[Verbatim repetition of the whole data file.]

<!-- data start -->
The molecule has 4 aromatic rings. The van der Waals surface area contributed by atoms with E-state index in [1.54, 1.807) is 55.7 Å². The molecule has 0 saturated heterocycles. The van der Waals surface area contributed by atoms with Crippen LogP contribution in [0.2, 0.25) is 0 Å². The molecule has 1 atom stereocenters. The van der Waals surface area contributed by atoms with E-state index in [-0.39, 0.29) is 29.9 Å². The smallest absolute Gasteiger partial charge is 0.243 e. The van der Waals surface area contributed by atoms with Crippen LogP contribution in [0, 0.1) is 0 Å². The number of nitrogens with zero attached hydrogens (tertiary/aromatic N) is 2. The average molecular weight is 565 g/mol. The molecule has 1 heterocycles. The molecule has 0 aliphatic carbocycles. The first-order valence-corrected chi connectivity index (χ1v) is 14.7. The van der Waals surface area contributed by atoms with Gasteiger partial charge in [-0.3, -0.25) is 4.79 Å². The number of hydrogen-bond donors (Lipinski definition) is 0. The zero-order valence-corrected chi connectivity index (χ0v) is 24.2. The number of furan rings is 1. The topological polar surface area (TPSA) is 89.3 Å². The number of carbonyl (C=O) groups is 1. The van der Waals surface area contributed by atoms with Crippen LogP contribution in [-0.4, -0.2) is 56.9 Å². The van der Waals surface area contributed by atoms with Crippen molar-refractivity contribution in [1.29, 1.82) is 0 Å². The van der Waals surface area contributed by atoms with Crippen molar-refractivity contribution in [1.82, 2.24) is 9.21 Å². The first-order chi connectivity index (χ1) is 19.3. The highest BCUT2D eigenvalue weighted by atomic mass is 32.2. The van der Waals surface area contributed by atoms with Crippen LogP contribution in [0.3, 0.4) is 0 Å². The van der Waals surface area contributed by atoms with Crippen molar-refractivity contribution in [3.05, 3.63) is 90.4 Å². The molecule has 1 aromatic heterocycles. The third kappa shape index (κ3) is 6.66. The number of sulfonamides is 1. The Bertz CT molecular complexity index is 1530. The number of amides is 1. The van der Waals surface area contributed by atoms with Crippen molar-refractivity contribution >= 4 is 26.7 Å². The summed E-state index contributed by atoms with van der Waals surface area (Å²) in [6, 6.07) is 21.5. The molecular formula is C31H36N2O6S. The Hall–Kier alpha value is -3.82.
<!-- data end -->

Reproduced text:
The molecule has 4 aromatic rings. The van der Waals surface area contributed by atoms with E-state index in [1.54, 1.807) is 55.7 Å². The molecule has 0 saturated heterocycles. The van der Waals surface area contributed by atoms with Crippen LogP contribution in [0.2, 0.25) is 0 Å². The molecule has 1 atom stereocenters. The van der Waals surface area contributed by atoms with E-state index in [-0.39, 0.29) is 29.9 Å². The smallest absolute Gasteiger partial charge is 0.243 e. The van der Waals surface area contributed by atoms with Crippen LogP contribution in [0, 0.1) is 0 Å². The number of nitrogens with zero attached hydrogens (tertiary/aromatic N) is 2. The average molecular weight is 565 g/mol. The molecule has 1 heterocycles. The molecule has 0 aliphatic carbocycles. The first-order valence-corrected chi connectivity index (χ1v) is 14.7. The van der Waals surface area contributed by atoms with Gasteiger partial charge in [-0.3, -0.25) is 4.79 Å². The number of hydrogen-bond donors (Lipinski definition) is 0. The zero-order valence-corrected chi connectivity index (χ0v) is 24.2. The number of furan rings is 1. The topological polar surface area (TPSA) is 89.3 Å². The number of carbonyl (C=O) groups is 1. The van der Waals surface area contributed by atoms with Crippen LogP contribution in [-0.4, -0.2) is 56.9 Å². The van der Waals surface area contributed by atoms with Crippen molar-refractivity contribution in [1.29, 1.82) is 0 Å². The van der Waals surface area contributed by atoms with Crippen molar-refractivity contribution in [1.82, 2.24) is 9.21 Å². The first-order chi connectivity index (χ1) is 19.3. The highest BCUT2D eigenvalue weighted by atomic mass is 32.2. The van der Waals surface area contributed by atoms with Crippen LogP contribution in [0.3, 0.4) is 0 Å². The van der Waals surface area contributed by atoms with Crippen molar-refractivity contribution in [3.05, 3.63) is 90.4 Å². The molecule has 1 aromatic heterocycles. The third kappa shape index (κ3) is 6.66. The number of sulfonamides is 1. The Bertz CT molecular complexity index is 1530. The number of amides is 1. The van der Waals surface area contributed by atoms with Crippen molar-refractivity contribution >= 4 is 26.7 Å². The summed E-state index contributed by atoms with van der Waals surface area (Å²) in [6, 6.07) is 21.5. The molecular formula is C31H36N2O6S. The Hall–Kier alpha value is -3.82.